Looking Back on 33 Years: My Favorite Preserve

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Best of the Southwest Tour members visiting the Great Tower Complex, Yellow Jacket Preserve
Best of the Southwest Tour members visiting the Great Tower Complex, Yellow Jacket Preserve

My Favorite Preserve from James B. Walker, SW Regional Director

Celebrating 35th years of The Archaeological Conservancy with the People of the Conservancy

Looking back on my 33 years of working for the Archaeological Conservancy, it is really difficult to pick a favorite project that I have worked on. They all are totally unique, each one having a set of characteristics that makes it special. One that is near and dear to my heart is the Yellow Jacket preserve in Southwestern Colorado.

Yellow Jacket Pueblo was one of the very first projects I worked on. We began acquiring pieces of the site in 1982, the year I began my career with the Conservancy. The ruin had multiple owners and although we have acquired 6 parcels at Yellow Jacket through the years, we still don’t quite own the entire site. With 1500+ ground rooms, 192 kivas, 27 towers, a Great house, a Great Tower, a Great Kiva and a possible reservoir, the site is one of the largest in Colorado. Walking through the site always gives me a sense of presence. I have had sweet dreams of walking over a rise to see the Yellow Jacket site in front of me, not as a ruin, but as a vibrant community in its prime.

Yellow Jacket Canyon (left) Sleeping Ute Mountain (background) Yellow Jacket Pueblo (sage–covered mounds to the right of Sleeping Ute Mountain)
Yellow Jacket Canyon (left) Sleeping Ute Mountain (background) Yellow Jacket Pueblo (sage–covered mounds to the right of Sleeping Ute Mountain)

The first mention of Yellow Jacket Pueblo in the literature was by geologist J.S. Newberry, who visited the site in 1859. In the mid 1950’s, University of Colorado archaeologist Joe Ben Wheat surveyed a series of sites that make up the Yellow Jacket larger community. Dr. Wheat conducted a field school for 37 years (1954-1991) at the Stevenson site, a pithouse village, and at nearby Porter Pueblo, just across Tatum Draw from the main Yellow Jacket site. Porter Pueblo is now a Conservancy preserve as well, covering 40 acres, acquired in 2004. Porter Pueblo contains about 90 rooms, 14 kivas and a plaza. In honor of Dr. Wheat and his lifetime contributions to the site, the ruin has been renamed The Joe Ben Wheat Site Complex. This work gave us a greater understanding of the community that Yellow Jacket Pueblo was surrounded by.

A portion of the Great House complex at the Yellow Jacket site suffered a significant blow in the 1930’s when the county placed a rock crusher at the southern end of the site and proceeded to crush the building stones for gravel to be used in the highway under construction between Cortez and Dove Creek. Fortunately, only a portion of the Great House was obliterated.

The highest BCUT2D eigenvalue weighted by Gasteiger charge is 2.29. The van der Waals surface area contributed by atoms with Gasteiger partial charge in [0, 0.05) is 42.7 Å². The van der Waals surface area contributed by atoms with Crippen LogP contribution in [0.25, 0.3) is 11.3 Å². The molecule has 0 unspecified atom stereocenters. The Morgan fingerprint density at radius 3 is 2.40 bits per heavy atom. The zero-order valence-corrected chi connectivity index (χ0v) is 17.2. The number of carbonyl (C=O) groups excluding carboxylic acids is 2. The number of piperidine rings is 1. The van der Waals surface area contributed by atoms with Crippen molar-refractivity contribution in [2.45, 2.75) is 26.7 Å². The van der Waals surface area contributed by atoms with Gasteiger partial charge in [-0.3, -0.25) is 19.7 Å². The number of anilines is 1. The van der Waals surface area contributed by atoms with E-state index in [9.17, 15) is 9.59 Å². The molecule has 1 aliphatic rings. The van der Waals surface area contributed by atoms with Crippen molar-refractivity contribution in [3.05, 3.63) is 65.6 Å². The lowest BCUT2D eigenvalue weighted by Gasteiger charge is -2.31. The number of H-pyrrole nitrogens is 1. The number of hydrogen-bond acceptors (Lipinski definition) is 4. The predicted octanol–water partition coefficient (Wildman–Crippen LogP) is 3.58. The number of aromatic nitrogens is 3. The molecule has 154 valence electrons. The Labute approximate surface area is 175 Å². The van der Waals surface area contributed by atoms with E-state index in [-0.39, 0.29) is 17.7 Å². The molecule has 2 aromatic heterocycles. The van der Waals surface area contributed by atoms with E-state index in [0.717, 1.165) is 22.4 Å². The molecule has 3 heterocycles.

Very exciting research conducted in the early and mid 1980’s by Archaeoastronomer Dr. Kim Malville studied alignments of five stone monoliths and other features located on the Yellow Jacket preserve.  One of the monoliths which still stands at over 5 feet tall. Dr. Malville believes that the monoliths may have been used as solstice markers. Four of the monoliths have fallen. The monoliths appear to have been deliberately shaped at their tips, suggesting that the people of Yellow Jacket Pueblo may have used the sharp tip of their shadows to mark solstice sunrise or other celestial events, perhaps noting the projected shadows on wall faces that are no longer standing.

The first time I heard about Yellow Jacket Pueblo was in the early 1970’s as an undergraduate student at the University of New Mexico in Jim Judge’s Southwestern Archaeology class. Dr. Judge had just returned from a trip to Southwestern Colorado where he had seen the site for the first time. With animation and enthusiasm he shared his visit with the class, talking about rows of evenly spaced room blocks branching off of a central causeway as if it had been planned like a modern city. The number of rooms, features and structures wasn’t accurately known until Crow Canyon Archaeological Center conducted a mapping and testing project much later in the 1990’s.

That Southwestern Archaeology class and Dr. Judge’s enthusiasm about the massive site were deciding factors in switching my major away from Biology that pivotal year back in the early 1970’s. I always had hopes of seeing Yellow Jacket Pueblo someday. Little did I imagine that I would not only see it, but I would be working for an organization involved in acquiring the ruin for preservation? The Conservancy has also had the good fortune to have Jim Judge serving as a long-term member of our Board of Directors. Sometimes life points us in exactly the right direction.

The Conservancy’s work at Yellow Jacket isn’t complete. After 6 acquisition projects spanning 32 years, there is still one 40-acre tract that is unprotected. We hope to one day acquire the final piece.

Jim Walker contemplating the standing sandstone monolith, Yellow Jacket Preserve Photo by Chaz Evans
Jim Walker contemplating the standing sandstone monolith, Yellow Jacket Preserve Photo by Chaz Evans

3 COMMENTS

  1. Jim, I have not made it out there yet, but on the list for sure! Enjoyed working with you and the Conservancy as a Steward in Arizona!

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